Africa is set for a busy year of elections - and it has already experienced an old-fashioned coup. Charlotte Adlung assesses the political risks behind the investment opportunities

Africa is a beautiful continent. But it is also a continent afflicted by election-time ‘histrionics’. It is reasonable to say that political risk in sub-Saharan African economies is not simple to measure and quantify. A keen appetite for risk, agility and an open mind could be considered the bare necessities for an interested investor - bravery and luck will come in handy, too.

The environment for business continues to improve: the correlation between better governance and transparency and a strong economy is becoming clearer in the minds and actions of politicians. But there is still a long way to go. A Heritage Foundation report ranking the world’s economies named Switzerland, Hong Kong, Singapore, Australia and New Zealand as ‘free’. Of the sub-Saharan economies, only Mauritius attained a ‘free’ or ‘mostly free’ ranking.

While Mauritius rubbed shoulders with the likes of Germany, Macau and Chile, Zimbabwe was sandwiched between Cuba and North Korea, as ‘repressed’. Nearly two-dozen sub-Saharan economies were ranked as ‘mostly unfree’. Election time in the region presents the media with a narrative of mayhem, vote-rigging, old duffers hanging on to power, fraction and confusion with the opposition - including the odd motor-mouthed demagogue - blaming the West for a particular country’s ills. The headlines can appear histrionic, but elections are a measure of political risk. A Standard Bank report, ‘African Markets Revealed’ published in the beginning of this year, states: “Political risk derived from a series of elections will remain a key differentiator in 2012.”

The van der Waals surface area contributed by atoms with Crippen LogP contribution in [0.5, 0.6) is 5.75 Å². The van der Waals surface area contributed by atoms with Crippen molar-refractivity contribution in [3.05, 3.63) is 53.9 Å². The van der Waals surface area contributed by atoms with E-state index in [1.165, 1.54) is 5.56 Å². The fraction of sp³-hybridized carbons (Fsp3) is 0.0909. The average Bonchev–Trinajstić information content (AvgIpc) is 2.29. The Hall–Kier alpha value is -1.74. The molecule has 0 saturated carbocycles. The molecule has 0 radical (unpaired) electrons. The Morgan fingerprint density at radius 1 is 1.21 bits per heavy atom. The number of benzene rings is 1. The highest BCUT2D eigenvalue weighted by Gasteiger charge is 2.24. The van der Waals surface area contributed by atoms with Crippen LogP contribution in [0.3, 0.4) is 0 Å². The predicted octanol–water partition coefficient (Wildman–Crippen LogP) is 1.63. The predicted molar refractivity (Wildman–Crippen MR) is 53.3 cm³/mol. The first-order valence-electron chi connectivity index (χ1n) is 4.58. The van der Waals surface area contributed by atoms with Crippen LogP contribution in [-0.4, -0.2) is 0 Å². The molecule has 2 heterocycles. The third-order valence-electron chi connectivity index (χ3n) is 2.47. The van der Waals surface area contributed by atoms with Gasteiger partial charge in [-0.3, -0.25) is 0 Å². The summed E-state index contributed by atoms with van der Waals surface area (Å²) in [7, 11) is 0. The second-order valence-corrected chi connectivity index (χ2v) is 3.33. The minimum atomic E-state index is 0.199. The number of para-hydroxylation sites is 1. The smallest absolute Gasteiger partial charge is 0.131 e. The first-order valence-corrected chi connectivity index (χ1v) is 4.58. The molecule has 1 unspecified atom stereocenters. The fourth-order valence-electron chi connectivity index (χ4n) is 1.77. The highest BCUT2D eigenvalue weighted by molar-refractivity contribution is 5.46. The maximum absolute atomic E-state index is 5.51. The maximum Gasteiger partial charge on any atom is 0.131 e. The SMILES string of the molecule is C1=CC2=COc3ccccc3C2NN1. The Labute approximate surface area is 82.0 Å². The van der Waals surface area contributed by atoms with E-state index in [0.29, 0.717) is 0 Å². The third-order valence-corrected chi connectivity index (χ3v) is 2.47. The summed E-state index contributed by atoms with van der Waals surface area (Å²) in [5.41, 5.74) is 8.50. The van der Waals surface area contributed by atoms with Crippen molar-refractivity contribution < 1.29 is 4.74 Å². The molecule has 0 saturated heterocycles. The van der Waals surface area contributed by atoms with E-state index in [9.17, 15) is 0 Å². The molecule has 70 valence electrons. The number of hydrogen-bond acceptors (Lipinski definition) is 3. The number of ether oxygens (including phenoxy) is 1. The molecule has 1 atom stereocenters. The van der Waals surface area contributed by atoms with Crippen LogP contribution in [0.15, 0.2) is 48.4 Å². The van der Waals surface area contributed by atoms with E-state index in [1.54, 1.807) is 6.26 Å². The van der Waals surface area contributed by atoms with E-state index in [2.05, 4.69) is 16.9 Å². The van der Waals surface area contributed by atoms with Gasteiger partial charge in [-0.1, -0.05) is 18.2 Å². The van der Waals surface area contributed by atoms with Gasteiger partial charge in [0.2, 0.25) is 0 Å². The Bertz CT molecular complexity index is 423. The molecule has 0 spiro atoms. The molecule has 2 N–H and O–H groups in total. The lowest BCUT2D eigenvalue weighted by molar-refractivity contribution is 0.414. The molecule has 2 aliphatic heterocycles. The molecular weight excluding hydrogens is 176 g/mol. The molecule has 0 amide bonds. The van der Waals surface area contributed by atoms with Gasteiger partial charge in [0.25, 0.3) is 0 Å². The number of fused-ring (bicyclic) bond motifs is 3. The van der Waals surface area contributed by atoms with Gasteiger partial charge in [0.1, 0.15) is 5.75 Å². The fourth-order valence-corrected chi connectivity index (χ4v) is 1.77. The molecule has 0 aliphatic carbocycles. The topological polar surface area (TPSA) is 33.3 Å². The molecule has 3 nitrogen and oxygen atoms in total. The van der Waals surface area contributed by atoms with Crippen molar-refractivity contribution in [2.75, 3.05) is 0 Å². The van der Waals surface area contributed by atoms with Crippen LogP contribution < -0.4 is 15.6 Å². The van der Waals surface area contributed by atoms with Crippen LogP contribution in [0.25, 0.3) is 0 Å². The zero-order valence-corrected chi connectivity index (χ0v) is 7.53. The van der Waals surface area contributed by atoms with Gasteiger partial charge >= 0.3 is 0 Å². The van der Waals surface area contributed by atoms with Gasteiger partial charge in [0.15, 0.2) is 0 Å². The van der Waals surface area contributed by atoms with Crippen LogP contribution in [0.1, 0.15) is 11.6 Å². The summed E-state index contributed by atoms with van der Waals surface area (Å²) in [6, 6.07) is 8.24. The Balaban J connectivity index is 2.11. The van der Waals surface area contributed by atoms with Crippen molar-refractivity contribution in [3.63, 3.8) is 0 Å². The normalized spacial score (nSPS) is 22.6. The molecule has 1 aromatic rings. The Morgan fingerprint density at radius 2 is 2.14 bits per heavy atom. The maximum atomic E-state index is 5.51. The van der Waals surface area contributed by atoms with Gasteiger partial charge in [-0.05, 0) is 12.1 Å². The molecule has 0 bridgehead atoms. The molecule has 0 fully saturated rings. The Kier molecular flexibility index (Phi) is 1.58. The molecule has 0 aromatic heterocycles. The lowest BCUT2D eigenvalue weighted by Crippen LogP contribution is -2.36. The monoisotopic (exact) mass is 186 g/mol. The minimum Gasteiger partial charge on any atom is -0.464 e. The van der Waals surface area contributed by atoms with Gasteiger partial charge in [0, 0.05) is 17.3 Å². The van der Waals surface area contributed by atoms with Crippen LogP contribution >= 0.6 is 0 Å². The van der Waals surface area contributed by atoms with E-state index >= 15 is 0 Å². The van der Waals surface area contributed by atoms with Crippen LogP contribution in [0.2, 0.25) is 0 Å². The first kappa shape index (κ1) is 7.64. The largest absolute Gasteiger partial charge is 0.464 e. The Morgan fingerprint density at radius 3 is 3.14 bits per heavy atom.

Political elections are scheduled to be held in 18 sub-Saharan African countries this year. Senegal, Burkina Faso, The Gambia, Guinea, Ghana, Equatorial Guinea, Togo, Sierra Leone, Cameroon and Congo Brazzaville are listed to go to the polls. Mali’s planned election was thrown into disarray when a mutinous faction in the army jumped the gun and changed the country’s leadership through an old-fashioned coup. The regional economic body, ECOWAS, reacted by suspending Mali from its ranks. The deposed leader, Amadou Toure, democratically elected twice in the last decade, was seemingly statesman-like about the crisis, saying that he would be “open to any solution that could restore peace in our country and preserve democracy in our country”.

Anna Osborne, senior analyst at Maplecroft, says: “Although the coup was unexpected, [we recently] warned about the risk to internal stability from increasing activities of the rebels following the crisis in Libya and the influx of highly-sophisticated weaponry.” Mali is an example of an unexpected event that investors, ideally, ought to be able to withstand. “The majority of investors are strongly aware of the risks before entering the market. Given project timeframes and long-term investments, companies need to take a long term view. Companies are likely to have strategies in place to mitigate potential risks to ensure supply chains and security in case of events such as this coup.”

Randgold Resources, a major foreign investor in the mining sector said, immediately after the coup, that its operations had remained unaffected. Standard Bank believes the coup will cause direct operational disruptions, but that security in large extractive projects is unlikely to be a risk in the short term. “A review of contracts perceived to have been dubiously awarded nonetheless remains a possibility if the coup remains in place,” the bank warns. “However, given that gold accounted for 75% of total exports in 2011, the coup’s leaders are unlikely to be willing to jeopardise continued foreign investment in the sector through immediate seizures. In the longer term, higher taxation aimed at funding counter-insurgency against the heavily armed Tuareg uprising is a risk.”